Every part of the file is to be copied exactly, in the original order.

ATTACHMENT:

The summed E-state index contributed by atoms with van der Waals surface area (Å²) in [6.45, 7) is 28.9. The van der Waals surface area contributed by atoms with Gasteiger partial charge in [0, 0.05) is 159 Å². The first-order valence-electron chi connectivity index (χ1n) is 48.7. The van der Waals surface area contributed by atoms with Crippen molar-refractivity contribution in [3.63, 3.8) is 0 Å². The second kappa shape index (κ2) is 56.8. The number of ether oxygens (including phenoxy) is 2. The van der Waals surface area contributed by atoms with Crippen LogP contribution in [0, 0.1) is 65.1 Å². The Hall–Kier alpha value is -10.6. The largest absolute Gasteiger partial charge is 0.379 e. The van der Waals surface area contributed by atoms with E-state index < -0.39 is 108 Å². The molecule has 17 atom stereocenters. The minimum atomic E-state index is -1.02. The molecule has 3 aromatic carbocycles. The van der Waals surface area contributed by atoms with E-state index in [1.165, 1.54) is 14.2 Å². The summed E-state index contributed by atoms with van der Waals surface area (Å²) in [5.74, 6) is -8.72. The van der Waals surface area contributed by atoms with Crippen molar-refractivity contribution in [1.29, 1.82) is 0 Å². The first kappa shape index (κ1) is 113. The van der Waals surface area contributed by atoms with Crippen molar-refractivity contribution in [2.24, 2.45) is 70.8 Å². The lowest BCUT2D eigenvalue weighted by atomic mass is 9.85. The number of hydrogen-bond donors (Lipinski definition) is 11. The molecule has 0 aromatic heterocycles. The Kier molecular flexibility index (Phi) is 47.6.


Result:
The summed E-state index contributed by atoms with van der Waals surface area (Å²) in [6.45, 7) is 28.9. The van der Waals surface area contributed by atoms with Gasteiger partial charge in [0, 0.05) is 159 Å². The first-order valence-electron chi connectivity index (χ1n) is 48.7. The van der Waals surface area contributed by atoms with Crippen molar-refractivity contribution in [3.63, 3.8) is 0 Å². The second kappa shape index (κ2) is 56.8. The number of ether oxygens (including phenoxy) is 2. The van der Waals surface area contributed by atoms with Crippen LogP contribution in [0, 0.1) is 65.1 Å². The Hall–Kier alpha value is -10.6. The largest absolute Gasteiger partial charge is 0.379 e. The van der Waals surface area contributed by atoms with E-state index < -0.39 is 108 Å². The molecule has 17 atom stereocenters. The minimum atomic E-state index is -1.02. The molecule has 3 aromatic carbocycles. The van der Waals surface area contributed by atoms with E-state index in [1.165, 1.54) is 14.2 Å². The summed E-state index contributed by atoms with van der Waals surface area (Å²) in [5.74, 6) is -8.72. The van der Waals surface area contributed by atoms with Crippen molar-refractivity contribution in [1.29, 1.82) is 0 Å². The first kappa shape index (κ1) is 113. The van der Waals surface area contributed by atoms with Crippen molar-refractivity contribution in [2.24, 2.45) is 70.8 Å². The lowest BCUT2D eigenvalue weighted by atomic mass is 9.85. The number of hydrogen-bond donors (Lipinski definition) is 11. The molecule has 0 aromatic heterocycles. The Kier molecular flexibility index (Phi) is 47.6.